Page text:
Walk a mile in their shoes


Over the past few weeks, I have undergone a gradual and painful realisation about the continuing stigma and complexities surrounding mental health issues.

I have been surprised at how many of my friends suffer from some form of anxiety and/or depression. What is perhaps more worrying, is that although I know them well, it took me so long to recognise the fact or for them to feel comfortable to discuss it with me.

None has severe issues, but some have chronic conditions in the strictly medical sense (that being a long-standing and continuing condition). As someone who prides myself with being empathetic and supportive, I still found this an area where I was sadly lacking in knowing how best to deal with the situation.

I realise I have been fortunate in being unaffected by anxiety or depression. However, I recently had a ‘week from hell’ in which I lost a friend in a car accident, had some complex work and personal issues and was transitioning from one type of prescription medication to another. As a result, I found I had a few days of reactive depression. This is not something I have experienced before, but ironically, I feel the better for experiencing it. I didn’t need medication and the natural reaction to these stresses resolved over 4-5 days.


So although I didn’t enjoy a week where for a few days everything just overwhelmed me, I’m grateful for the insight and increased understanding that it brought with it. I don’t want to experience it again any time soon – but I can genuinely begin to understand the void that could so easily engulf you. There is no reason to feel ashamed for struggling with the situation.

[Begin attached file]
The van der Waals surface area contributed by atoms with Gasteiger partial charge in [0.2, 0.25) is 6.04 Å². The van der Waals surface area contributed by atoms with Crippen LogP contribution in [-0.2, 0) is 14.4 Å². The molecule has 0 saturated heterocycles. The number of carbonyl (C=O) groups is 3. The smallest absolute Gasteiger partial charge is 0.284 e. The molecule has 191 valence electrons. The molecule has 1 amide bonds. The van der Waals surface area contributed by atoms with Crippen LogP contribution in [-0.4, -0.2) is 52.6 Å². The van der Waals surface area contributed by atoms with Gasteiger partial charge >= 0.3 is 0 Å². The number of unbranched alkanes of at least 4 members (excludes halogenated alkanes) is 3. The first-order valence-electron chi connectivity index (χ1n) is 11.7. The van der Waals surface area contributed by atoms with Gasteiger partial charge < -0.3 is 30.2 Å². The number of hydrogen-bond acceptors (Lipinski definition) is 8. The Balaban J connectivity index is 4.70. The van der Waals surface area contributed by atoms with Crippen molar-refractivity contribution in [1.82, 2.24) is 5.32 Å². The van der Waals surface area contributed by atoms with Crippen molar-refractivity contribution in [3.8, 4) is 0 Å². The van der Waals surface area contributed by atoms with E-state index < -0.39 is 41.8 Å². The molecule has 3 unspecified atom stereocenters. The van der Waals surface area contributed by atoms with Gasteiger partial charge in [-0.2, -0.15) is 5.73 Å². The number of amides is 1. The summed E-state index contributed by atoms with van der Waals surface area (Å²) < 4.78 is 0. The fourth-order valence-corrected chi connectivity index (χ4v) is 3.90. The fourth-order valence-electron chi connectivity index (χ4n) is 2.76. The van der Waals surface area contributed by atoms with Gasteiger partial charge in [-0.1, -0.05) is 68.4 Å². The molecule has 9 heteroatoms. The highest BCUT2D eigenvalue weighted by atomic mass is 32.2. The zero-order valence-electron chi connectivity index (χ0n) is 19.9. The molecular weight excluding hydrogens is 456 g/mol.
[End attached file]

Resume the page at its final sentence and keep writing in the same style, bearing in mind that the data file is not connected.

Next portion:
Since those few black days, I see my friends struggles in a different light. I can’t better Stephen Fry’s description of moods as being like the weather. ‘If it’s raining, there is no point in telling me it’s not or it will pass or clear up soon. For me the rain is real. That is water falling out of the sky.’

So no deep experience myself, but enough to know that as simple as it sounds the best you can do for someone in that space is listen and be there for someone if they want you.  I am left with some unanswered questions. Why is this so prevalent? Is there something about modern living that accounts or somehow contributes to the rise in reported anxiety/depression?

More importantly, my friends who exist in those dark rooms from time to time remain my friends. I wish that as a society we were less judgemental and more willing to discuss these issues – with each other and with those for whom it is an integral part of their lives.

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